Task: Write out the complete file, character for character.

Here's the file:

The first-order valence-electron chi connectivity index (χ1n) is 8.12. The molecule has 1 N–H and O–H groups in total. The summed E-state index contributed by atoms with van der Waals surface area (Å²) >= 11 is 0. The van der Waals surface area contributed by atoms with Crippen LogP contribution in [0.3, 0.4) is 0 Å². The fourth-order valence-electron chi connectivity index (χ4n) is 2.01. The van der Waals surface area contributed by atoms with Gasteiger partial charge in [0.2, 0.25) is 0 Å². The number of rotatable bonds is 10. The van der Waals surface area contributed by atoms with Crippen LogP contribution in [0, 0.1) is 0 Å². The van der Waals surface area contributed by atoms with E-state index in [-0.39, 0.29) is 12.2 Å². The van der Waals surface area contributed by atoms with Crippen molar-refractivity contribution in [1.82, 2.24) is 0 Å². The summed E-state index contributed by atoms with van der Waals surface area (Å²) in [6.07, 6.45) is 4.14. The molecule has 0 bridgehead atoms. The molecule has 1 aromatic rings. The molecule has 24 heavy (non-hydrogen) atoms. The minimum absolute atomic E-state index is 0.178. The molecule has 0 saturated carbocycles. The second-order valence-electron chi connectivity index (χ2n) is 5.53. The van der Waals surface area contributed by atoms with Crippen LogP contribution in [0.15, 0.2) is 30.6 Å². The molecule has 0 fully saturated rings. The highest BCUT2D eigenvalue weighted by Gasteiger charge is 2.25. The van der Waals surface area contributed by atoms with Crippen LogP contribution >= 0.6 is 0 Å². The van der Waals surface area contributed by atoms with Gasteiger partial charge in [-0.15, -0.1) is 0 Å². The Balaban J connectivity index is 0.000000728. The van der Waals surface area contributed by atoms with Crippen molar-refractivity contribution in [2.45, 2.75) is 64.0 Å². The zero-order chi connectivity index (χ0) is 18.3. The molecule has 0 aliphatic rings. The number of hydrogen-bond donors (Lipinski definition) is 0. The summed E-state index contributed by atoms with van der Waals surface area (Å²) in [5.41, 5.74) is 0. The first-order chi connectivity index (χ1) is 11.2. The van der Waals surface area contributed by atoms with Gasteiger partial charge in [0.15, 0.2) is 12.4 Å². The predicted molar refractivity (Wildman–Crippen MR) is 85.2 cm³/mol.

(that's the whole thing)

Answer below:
The first-order valence-electron chi connectivity index (χ1n) is 8.12. The molecule has 1 N–H and O–H groups in total. The summed E-state index contributed by atoms with van der Waals surface area (Å²) >= 11 is 0. The van der Waals surface area contributed by atoms with Crippen LogP contribution in [0.3, 0.4) is 0 Å². The fourth-order valence-electron chi connectivity index (χ4n) is 2.01. The van der Waals surface area contributed by atoms with Gasteiger partial charge in [0.2, 0.25) is 0 Å². The number of rotatable bonds is 10. The van der Waals surface area contributed by atoms with Crippen LogP contribution in [0, 0.1) is 0 Å². The van der Waals surface area contributed by atoms with E-state index in [-0.39, 0.29) is 12.2 Å². The van der Waals surface area contributed by atoms with Crippen molar-refractivity contribution in [1.82, 2.24) is 0 Å². The summed E-state index contributed by atoms with van der Waals surface area (Å²) in [6.07, 6.45) is 4.14. The molecule has 0 bridgehead atoms. The molecule has 1 aromatic rings. The molecule has 24 heavy (non-hydrogen) atoms. The minimum absolute atomic E-state index is 0.178. The molecule has 0 saturated carbocycles. The second-order valence-electron chi connectivity index (χ2n) is 5.53. The van der Waals surface area contributed by atoms with Crippen LogP contribution in [0.15, 0.2) is 30.6 Å². The molecule has 0 fully saturated rings. The highest BCUT2D eigenvalue weighted by Gasteiger charge is 2.25. The van der Waals surface area contributed by atoms with Crippen LogP contribution >= 0.6 is 0 Å². The van der Waals surface area contributed by atoms with Gasteiger partial charge in [-0.15, -0.1) is 0 Å². The Balaban J connectivity index is 0.000000728. The van der Waals surface area contributed by atoms with Crippen molar-refractivity contribution in [2.45, 2.75) is 64.0 Å². The zero-order chi connectivity index (χ0) is 18.3. The molecule has 0 aliphatic rings. The number of hydrogen-bond donors (Lipinski definition) is 0. The summed E-state index contributed by atoms with van der Waals surface area (Å²) in [5.41, 5.74) is 0. The first-order chi connectivity index (χ1) is 11.2. The van der Waals surface area contributed by atoms with Gasteiger partial charge in [0.15, 0.2) is 12.4 Å². The predicted molar refractivity (Wildman–Crippen MR) is 85.2 cm³/mol.